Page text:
Deployment/Continuous Integration and Delivery DevOps general Django Docker WebSee in schedule
You're a programmer, which you love doing, but the culture of DevOps is pulling you towards a world in which you're supposed to be responsible for the dark art of operations too. Maybe you're happy with that - but what if you regard that prospect a bit anxiously? What if the next step is to be given a pager to keep by your bed, or to find yourself on alert during a children's birthday party?
In fact programmers can do deployment and operations, while staying clear of the dreaded pagers and on-call rotas - by learning enough to let someone else take care of the difficult parts. Modern containerisation technology combined with Platform-as-a-service systems give you power without needing you to take all the responsibility too - and they are probably much easier to learn to use than you imagine.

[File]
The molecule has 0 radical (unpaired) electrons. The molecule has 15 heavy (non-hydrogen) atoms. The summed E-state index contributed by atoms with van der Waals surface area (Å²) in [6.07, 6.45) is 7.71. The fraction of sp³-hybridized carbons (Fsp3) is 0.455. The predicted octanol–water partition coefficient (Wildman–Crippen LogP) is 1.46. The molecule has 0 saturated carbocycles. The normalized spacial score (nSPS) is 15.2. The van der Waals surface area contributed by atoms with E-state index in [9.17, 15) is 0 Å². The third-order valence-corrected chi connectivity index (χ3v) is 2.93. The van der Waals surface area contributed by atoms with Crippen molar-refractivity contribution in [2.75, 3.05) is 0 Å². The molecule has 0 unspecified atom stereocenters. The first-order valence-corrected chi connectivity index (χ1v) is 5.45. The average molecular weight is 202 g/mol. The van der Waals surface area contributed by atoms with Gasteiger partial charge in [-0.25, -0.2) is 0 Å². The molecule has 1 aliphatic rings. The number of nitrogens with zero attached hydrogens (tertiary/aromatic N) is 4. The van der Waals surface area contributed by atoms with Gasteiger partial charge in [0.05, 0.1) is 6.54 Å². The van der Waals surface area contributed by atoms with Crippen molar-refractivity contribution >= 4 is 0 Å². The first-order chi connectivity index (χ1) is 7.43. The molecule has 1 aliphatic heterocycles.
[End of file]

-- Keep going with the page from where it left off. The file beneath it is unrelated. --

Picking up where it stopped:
In this workshop we will use Docker containerisation on the Python/Django-powered Divio Cloud to deploy and manage Django web applications on infrastructure services such as Amazon Web Services and Microsoft Azure, alongside tools such as Sentry.
We'll also cover programming topics, such as how to use Django's abstraction layers in your code correctly so that you don't inadvertently constrain it to a single deployment environment. The skills and concepts you'll learn are transferable; they'll expand your repertoire and become valuable components in your developer's toolbox. And they will help ensure that you don't have to answer to a pager in the small hours of the night.
The examples and exercises in the workshop will be based on a workflow using the Docker-based Divio Cloud platform and will include using AWS, Sentry, and other products. However, the skills covered by the workshop are transferable. The presenter is an employee at Divio.
Type: Training (180 mins); Python level: Intermediate; Domain level: Beginner
I am a Django core developer. I work at Divio, and live in Cardiff, where I help run things like PyDiff, PyCon Namibia and PyCon UK.
I've been, with various degrees of success, a high-school teacher, a company director, a philosophy lecturer and some other things I don't care to mention, but what really worked was becoming a programmer a few years ago.
I'm heavily involved in the international Python/Django open-source software communities and have a special interest in open-source software development in Africa.